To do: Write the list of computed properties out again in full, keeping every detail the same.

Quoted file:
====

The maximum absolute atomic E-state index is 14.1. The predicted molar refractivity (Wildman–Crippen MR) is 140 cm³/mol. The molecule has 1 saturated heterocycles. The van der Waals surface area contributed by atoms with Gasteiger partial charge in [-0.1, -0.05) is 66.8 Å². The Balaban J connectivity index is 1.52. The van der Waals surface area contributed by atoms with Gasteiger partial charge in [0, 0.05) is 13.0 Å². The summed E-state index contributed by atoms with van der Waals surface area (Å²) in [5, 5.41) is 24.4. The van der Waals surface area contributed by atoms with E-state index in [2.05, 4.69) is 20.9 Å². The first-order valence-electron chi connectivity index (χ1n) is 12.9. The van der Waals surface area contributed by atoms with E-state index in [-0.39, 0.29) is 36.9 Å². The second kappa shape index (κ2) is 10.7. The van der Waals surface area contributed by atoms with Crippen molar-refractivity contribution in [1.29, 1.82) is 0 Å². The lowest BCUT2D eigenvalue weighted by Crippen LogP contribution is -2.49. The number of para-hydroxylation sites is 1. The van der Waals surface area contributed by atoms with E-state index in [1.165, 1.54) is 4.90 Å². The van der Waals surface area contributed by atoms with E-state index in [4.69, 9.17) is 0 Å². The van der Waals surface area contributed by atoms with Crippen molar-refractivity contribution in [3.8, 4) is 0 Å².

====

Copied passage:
The maximum absolute atomic E-state index is 14.1. The predicted molar refractivity (Wildman–Crippen MR) is 140 cm³/mol. The molecule has 1 saturated heterocycles. The van der Waals surface area contributed by atoms with Gasteiger partial charge in [-0.1, -0.05) is 66.8 Å². The Balaban J connectivity index is 1.52. The van der Waals surface area contributed by atoms with Gasteiger partial charge in [0, 0.05) is 13.0 Å². The summed E-state index contributed by atoms with van der Waals surface area (Å²) in [5, 5.41) is 24.4. The van der Waals surface area contributed by atoms with E-state index in [2.05, 4.69) is 20.9 Å². The first-order valence-electron chi connectivity index (χ1n) is 12.9. The van der Waals surface area contributed by atoms with E-state index in [-0.39, 0.29) is 36.9 Å². The second kappa shape index (κ2) is 10.7. The van der Waals surface area contributed by atoms with Crippen molar-refractivity contribution in [1.29, 1.82) is 0 Å². The lowest BCUT2D eigenvalue weighted by Crippen LogP contribution is -2.49. The number of para-hydroxylation sites is 1. The van der Waals surface area contributed by atoms with E-state index in [1.165, 1.54) is 4.90 Å². The van der Waals surface area contributed by atoms with E-state index in [4.69, 9.17) is 0 Å². The van der Waals surface area contributed by atoms with Crippen molar-refractivity contribution in [3.8, 4) is 0 Å².